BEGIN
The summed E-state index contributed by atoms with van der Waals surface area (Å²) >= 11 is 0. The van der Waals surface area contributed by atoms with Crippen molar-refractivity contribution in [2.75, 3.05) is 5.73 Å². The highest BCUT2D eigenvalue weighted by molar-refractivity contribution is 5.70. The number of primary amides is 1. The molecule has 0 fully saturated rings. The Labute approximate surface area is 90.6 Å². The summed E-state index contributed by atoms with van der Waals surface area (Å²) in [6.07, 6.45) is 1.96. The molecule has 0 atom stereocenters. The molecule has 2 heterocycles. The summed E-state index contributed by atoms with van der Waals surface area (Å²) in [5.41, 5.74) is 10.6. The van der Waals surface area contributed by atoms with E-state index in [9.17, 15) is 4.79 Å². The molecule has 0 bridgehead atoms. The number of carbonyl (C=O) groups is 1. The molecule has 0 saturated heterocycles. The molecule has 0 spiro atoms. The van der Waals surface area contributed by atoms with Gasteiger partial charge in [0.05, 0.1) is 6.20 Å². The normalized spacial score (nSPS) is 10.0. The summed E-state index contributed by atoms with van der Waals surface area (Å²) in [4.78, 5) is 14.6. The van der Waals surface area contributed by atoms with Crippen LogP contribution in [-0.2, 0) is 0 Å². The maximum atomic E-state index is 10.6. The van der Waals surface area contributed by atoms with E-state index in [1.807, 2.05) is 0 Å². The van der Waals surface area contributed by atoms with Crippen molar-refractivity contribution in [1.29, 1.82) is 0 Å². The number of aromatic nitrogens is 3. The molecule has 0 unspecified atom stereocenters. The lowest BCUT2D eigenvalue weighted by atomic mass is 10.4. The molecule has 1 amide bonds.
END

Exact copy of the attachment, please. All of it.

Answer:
The summed E-state index contributed by atoms with van der Waals surface area (Å²) >= 11 is 0. The van der Waals surface area contributed by atoms with Crippen molar-refractivity contribution in [2.75, 3.05) is 5.73 Å². The highest BCUT2D eigenvalue weighted by molar-refractivity contribution is 5.70. The number of primary amides is 1. The molecule has 0 fully saturated rings. The Labute approximate surface area is 90.6 Å². The summed E-state index contributed by atoms with van der Waals surface area (Å²) in [6.07, 6.45) is 1.96. The molecule has 0 atom stereocenters. The molecule has 2 heterocycles. The summed E-state index contributed by atoms with van der Waals surface area (Å²) in [5.41, 5.74) is 10.6. The van der Waals surface area contributed by atoms with E-state index in [9.17, 15) is 4.79 Å². The molecule has 0 bridgehead atoms. The number of carbonyl (C=O) groups is 1. The molecule has 0 saturated heterocycles. The molecule has 0 spiro atoms. The van der Waals surface area contributed by atoms with Gasteiger partial charge in [0.05, 0.1) is 6.20 Å². The normalized spacial score (nSPS) is 10.0. The summed E-state index contributed by atoms with van der Waals surface area (Å²) in [4.78, 5) is 14.6. The van der Waals surface area contributed by atoms with Crippen LogP contribution in [-0.2, 0) is 0 Å². The maximum atomic E-state index is 10.6. The van der Waals surface area contributed by atoms with E-state index in [1.807, 2.05) is 0 Å². The van der Waals surface area contributed by atoms with Crippen molar-refractivity contribution in [1.29, 1.82) is 0 Å². The number of aromatic nitrogens is 3. The molecule has 0 unspecified atom stereocenters. The lowest BCUT2D eigenvalue weighted by atomic mass is 10.4. The molecule has 1 amide bonds.